Unfair light

_MG_7203Did you know sunlight was spectacularly unfair?

The evening light hits some branches practically making them glow while others are left in relative darkness. I think the contrast brings the photo to life. It’s also fundamentally unfair because the light left some branches to be the boring contrasting elements of the photo and not the star attractions. Call me unsympathetic but I’m fine with that.

Those hard-luck branches lead to an interesting question. Where did we ever get the idea that life was supposed to be fair?

At our house, whenever someone started complaining that life wasn’t fair the answer was numbingly predictable. Life isn’t fair! Even though I said it hundreds of times, unbelievably, I still occasionally get caught in the same trap.

Somehow kids at the youngest ages seem to think that life is supposed to be fair. Adults with much life experience hit a rocky patch and start talking about fairness. Why?

It’s especially surprising when you start objectively looking at the evidence. Our world is littered with unfairness. Every day babies all over the world are born, healthy or not, into families that are loving or abusive, rich or impoverished among many other differences.

Life principles like hard work often yield great results but you don’t have to look very far to see they are not fair results. Unfairness examples abound! Our sense of fairness must come from somewhere else.

Kids may be taught the benefits of playing by the rules to keep it fair. But they can see the results are not the same – some just run faster, draw better and finish the test faster. It seems doubtful that the idea could be so deeply ingrained from teaching. While I am still open for probable causes, it seems like something we are born with.

Trouble comes, not from trying to discern the cause, but what we do with the concept. Focusing on unfairness only feeds unhappiness.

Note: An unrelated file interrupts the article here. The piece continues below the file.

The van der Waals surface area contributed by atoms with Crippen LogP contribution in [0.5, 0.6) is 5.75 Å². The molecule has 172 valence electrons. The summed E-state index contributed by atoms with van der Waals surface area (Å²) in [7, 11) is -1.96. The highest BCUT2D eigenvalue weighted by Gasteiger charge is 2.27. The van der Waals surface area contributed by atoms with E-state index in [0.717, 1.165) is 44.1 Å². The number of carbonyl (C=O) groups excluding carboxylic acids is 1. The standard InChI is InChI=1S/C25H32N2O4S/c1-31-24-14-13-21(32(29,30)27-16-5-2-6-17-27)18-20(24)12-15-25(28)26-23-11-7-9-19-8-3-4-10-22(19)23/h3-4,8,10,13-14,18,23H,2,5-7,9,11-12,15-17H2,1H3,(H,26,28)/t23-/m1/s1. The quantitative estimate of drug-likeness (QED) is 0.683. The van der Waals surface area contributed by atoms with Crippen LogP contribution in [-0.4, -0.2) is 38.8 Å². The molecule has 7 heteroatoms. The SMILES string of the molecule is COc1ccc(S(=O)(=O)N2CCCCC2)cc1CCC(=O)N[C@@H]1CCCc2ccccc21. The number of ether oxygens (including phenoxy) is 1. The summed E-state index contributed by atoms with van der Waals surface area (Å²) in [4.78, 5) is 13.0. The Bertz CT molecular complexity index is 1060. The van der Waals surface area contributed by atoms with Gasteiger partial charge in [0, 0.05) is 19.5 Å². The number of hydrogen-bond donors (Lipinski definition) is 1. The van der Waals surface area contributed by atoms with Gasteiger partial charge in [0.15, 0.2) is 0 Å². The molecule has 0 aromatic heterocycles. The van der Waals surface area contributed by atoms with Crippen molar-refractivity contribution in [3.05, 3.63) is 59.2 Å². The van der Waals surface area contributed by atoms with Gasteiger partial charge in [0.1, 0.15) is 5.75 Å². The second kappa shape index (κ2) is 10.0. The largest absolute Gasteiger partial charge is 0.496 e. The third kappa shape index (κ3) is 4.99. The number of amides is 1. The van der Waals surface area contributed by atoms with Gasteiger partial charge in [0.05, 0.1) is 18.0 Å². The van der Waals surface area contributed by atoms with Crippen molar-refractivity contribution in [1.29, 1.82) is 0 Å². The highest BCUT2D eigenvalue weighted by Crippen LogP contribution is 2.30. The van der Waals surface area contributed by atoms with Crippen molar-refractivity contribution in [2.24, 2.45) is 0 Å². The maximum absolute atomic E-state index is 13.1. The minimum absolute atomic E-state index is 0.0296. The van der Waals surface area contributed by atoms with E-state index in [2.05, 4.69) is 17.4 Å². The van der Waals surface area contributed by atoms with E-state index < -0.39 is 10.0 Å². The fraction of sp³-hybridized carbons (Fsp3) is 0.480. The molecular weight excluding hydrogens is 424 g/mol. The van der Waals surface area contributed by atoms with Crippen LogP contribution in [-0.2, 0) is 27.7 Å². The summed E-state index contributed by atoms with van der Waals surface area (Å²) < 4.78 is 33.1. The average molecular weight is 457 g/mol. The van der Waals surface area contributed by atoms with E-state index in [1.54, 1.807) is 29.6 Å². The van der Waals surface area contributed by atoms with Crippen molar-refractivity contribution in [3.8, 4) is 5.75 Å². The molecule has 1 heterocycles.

So at the end of the day, it’s definitely not fair some of the branches not being treated fairly. I still like them in my photo … they’ll get over it.

Latest Comments

  1. mariayarri says:

    As always , a beautiful photo from you with an interesting text . // Maria


  2. rachel bar says:

    So this time we get a great photo with the play of light and darkness and a philosophy treatise as well! This is one of my favorite pictures by you, and I hope I don’t hurt the feeling of the other pictures (but who said life is fair?).


    • lylekrahn says:

      They’ll get over it!! It seems strangely appropriate that a post about unfairness gets far fewer likes and views but gets particularly strong and thotful comments.


  3. Delft says:

    “I used to think it was awful that life was so unfair. Then I thought, ‘wouldn’t it be much worse if life *were* fair, and all the terrible things that happen to us come because we actually deserve them?’ So now I take great comfort in the general hostility and unfairness of the universe.”
    – “Marcus Cole” (J. Michael Straczynski)


  4. Ray and Trudy says:

    Appreciated your thots. Great photo as well. My thot; instead of thinking what’s fair lets think of the branches being faithful and today one gets the glory and in a another day or season it may be another!